Both Pacquiao and the Philippines Games and Amusements Board (GAB) have requested that the WBO review the Horn-Pacquiao fight, as they said it was an “unfair decision and officiating.”

The issue that Pacquiao and many boxing fans had with the referee Mark Nelson was how he didn’t step in to warn or penalize Horn for the rough tactics that he was using in the fight. Horn was lowering his head and barging into Pacquiao like a battering ram throughout the fight. It might have been accidental on Horn’s part, but the referee didn’t give Horn warnings, even Pacquiao was twice cut from head-butts. Horn was using frequent headlocks of Pacquiao, and doing a fair bit of shoving him.

It was a very rough style of fighting that Horn was using. The 5’9” Horn had a considerable size advantage over the 5’6” Pacquiao with both height and weight. Horn looked a lot heavier inside the ring than Pacquiao. With Horn’s size and home crowd advantage, there was no point in him making it a rough fight. That was unneeded.

Pacquiao doesn’t have to fight Horn again, but that’s probably his best bet for a big payday. There’s money to be made for Pacquiao from the Australian side that he wouldn’t get if he were to fight someone else apart from Floyd Mayweather Jr. Pacquiao’s promoter Bob Arum will likely look to match him against Top Rank fighter Konstantin Ponomarev if he doesn’t fight Horn again. It’s not good fight, but that’s someone that Arum wants to put him in with.

That would be another likely ESPN fight for Pacquiao. His fight against Horn was televised on free television on ESPN and ESPN Deportes in the U.S. It’s unclear if that means that Pacquiao won’t be involved in any more PPV fights from this point on. It doesn’t help that Arum is no longer matching Pacquiao against big names. The match-making being done for Pacquiao seems to have fallen off a cliff in the last year with the 86-year-old Arum putting him in with his Top Rank fighters Jeff Horn, Jessie Vargas and Tim Bradley. Those are not PPV level fighters. For Pacquiao to fight on PPV in the U.S, you can argue that he needs to be put in with bigger names like Keith Thurman, Danny Garcia, Floyd Mayweather Jr. or Errol Spence. Those are not fights that Arum has been talking about being interested in making.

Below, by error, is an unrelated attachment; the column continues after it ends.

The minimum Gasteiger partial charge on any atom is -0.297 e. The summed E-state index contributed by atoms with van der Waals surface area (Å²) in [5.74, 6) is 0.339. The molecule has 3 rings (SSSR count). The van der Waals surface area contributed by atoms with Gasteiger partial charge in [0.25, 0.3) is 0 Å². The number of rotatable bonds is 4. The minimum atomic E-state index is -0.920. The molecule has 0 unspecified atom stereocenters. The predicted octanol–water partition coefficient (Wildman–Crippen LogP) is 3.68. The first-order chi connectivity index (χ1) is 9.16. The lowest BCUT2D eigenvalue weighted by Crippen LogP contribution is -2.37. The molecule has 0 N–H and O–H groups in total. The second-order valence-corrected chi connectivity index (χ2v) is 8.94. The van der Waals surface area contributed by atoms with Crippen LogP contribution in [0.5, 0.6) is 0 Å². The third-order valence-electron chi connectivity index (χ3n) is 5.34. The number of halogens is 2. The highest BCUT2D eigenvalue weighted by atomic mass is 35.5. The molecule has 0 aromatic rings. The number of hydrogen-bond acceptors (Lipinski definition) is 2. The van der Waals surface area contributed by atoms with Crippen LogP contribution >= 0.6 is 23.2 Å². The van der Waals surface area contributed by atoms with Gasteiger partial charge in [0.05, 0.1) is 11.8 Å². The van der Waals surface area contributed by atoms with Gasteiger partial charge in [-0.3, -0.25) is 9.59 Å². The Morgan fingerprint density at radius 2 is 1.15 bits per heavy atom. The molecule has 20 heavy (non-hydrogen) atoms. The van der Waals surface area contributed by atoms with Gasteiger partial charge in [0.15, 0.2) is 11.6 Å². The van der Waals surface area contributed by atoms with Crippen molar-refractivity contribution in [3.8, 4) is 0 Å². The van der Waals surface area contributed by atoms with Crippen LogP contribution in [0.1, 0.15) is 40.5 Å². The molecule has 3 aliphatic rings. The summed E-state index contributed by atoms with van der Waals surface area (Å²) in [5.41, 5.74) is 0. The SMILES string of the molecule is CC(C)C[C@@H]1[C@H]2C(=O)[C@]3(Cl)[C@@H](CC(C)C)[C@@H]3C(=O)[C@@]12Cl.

Arum would like to make a rematch between Pacquiao and Mayweather, but that fight doesn’t seem to be in the cards for Pacquiao. Mayweather is fighting Conor McGregor on August 26 in a fight that will give him a 9-figure payday. Mayweather likely go back into retirement after that fight. If he comes back, he would probably do I against another UFC fighter if he can find one that routinely brings in over 1 million PPV buy. Pacquiao’s days of being a fighter that brings in over 1 million buys ended back in 2012. The match-making for Pacquiao got really bad at that point with Arum matching him against lesser names like Horn, Brandon Rios, Chris Algieri, Bradley, and Jessie Vargas.

If Pacquiao wants to get closure with the Horn situation, he’s going to need to fight him again. But if that happens, it’s going to be in Australia and in front of another huge pro-Horn crowd of boxing fans.